Hello, Old Friend…


I’m talking about you, Willa Cather. Willa Cather Aren’t you the one who said, “Where there is great love, there are always miracles?” And wasn’t it H. L. Mencken who said about you that, “no romantic novel ever written in America, by man or woman, is one half so beautiful as My Antonia.” She may be a bit old fashioned to read, not unlike Edna Ferber or Sinclair Lewis (have you read Dodsworth lately, or ever?); but reading these books are a real treat. They are a cool read for a Summer afternoon.

Such stories seem anachronistic in present-day America, but the monumental rigors of pioneer life are still a vivid memory for many on the Plains. Willa Cather’s My Antonia is about the hardy people who risked their lives and fortunes in a harsh new land; Cather had the great good fortune to have lived among the first generation of white settlers in 1880s Nebraska, and she gives witness to their time and place in such a way that American literature will never forget them.

My Antonia, following O Pioneers (1913) and The Song of the Lark (1915), completes the trilogy of Cather’s best-known Nebraska novels. Critic H. L. Mencken thought My Antonia to be the most accomplished and, reviewing it in 1919, shortly after it was published, he wrote, “her style has lost self-consciousness; her feeling for form has become instinctive. And she has got such a grip upon her materials… I know of no novel that makes the remote folk of the Western prairies more real… and I know of none that makes them seem better worth knowing.”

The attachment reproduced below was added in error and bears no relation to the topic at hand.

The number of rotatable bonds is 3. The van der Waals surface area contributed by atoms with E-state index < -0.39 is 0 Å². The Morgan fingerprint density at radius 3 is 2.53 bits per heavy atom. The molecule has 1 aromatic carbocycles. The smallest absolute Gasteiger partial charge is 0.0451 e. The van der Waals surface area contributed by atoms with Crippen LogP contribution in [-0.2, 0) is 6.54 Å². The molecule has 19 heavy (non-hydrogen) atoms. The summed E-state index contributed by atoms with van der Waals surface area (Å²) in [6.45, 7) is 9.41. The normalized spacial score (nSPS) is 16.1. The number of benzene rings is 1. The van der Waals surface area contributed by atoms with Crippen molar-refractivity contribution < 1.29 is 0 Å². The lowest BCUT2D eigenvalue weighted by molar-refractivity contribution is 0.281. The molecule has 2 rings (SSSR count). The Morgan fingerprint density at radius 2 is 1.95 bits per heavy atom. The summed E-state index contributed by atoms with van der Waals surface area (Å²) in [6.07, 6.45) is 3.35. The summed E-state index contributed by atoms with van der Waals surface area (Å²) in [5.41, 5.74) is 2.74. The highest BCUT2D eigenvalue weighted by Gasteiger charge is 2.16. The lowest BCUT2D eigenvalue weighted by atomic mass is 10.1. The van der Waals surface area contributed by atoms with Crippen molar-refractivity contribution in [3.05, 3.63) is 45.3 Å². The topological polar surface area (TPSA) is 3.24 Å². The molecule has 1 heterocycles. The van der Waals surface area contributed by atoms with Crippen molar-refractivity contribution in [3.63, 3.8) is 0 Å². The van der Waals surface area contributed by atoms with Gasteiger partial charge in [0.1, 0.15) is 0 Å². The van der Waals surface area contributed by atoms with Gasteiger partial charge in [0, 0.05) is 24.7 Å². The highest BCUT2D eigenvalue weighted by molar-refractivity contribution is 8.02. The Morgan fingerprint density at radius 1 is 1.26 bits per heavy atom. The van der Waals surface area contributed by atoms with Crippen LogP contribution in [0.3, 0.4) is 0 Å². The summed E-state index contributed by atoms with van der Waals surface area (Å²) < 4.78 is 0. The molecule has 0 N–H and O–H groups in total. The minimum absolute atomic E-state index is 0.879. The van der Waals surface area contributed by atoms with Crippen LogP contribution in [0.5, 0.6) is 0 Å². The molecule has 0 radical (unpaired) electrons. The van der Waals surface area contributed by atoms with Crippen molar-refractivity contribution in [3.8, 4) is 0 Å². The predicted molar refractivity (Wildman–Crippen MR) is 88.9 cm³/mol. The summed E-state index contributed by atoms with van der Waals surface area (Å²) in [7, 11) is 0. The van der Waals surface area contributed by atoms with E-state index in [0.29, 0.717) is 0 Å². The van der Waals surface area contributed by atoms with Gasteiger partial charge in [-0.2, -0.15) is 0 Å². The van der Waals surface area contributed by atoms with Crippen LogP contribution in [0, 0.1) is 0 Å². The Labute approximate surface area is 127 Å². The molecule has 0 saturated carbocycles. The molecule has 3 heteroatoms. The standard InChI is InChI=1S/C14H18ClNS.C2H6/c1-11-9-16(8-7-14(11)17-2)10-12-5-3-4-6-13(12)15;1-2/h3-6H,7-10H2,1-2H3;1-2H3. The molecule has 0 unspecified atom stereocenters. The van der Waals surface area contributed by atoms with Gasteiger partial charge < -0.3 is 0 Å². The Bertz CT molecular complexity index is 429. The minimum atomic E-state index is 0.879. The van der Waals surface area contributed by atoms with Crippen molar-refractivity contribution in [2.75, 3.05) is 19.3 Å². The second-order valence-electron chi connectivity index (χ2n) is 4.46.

From GOODREADS: Wilella Sibert Cather was born in Back Creek Valley, Virgina (Gore) in December 7, 1873. Her novels on frontier life brought her to national recognition. In 1923 she was awarded the Pulitzer Prize for her novel, One of Ours (1922), set during World War I. She grew up in Virginia and Nebraska. She then attended the University of Nebraska, initially planning to become a physician, but after writing an article for the Nebraska State Journal, she became a regular contributor to this journal.

Because of this, she changed her major and graduated with a bachelor’s degree in English. After graduation in 1894, she worked in Pittsburgh as writer for various publications and as a school teacher for approximately 13 years, thereafter moving to New York City for the remainder of her life. She traveled widely and often spent summers in New Brunswick, Canada. In later life, she experienced much negative criticism for her conservative politics and became reclusive, burning some of her letters and personal papers, including her last manuscript. She was elected a Fellow of the American Academy of Arts and Sciences in 1943. In 1944, Cather received the gold medal for fiction from the National Institute of Arts and Letters, an award given once a decade for an author’s total accomplishments. She died of a cerebral hemorrhage at the age of 73 in New York City.

My favorite is O Pioneers, although I do enjoy reading, and rereading, My Antonia. Perhaps you would like to give my old friend a try. I hop you like it. And don’t foget, I have lots of old friends. Just ask me about them.


Nancy’s first job was as a page in the Peninsula Public Library in Lawrence, NY. Her love of reading brought her back to libraries and she has now worked at the Fanwood Memorial Library for over 13 years. Nancy wears many hats here at the library including planning and supervising of adult and teen programming, other YA and teen activities, book selection and buying, working behind the circulation desk and more. Her hobbies include baking, and she once won the NJN Chocolate bake-off contest for her famous “La Grande Park Ice Skating Rink Cookies". If you see her walking to work, or at the library, say hi... and ask her for that recipe).

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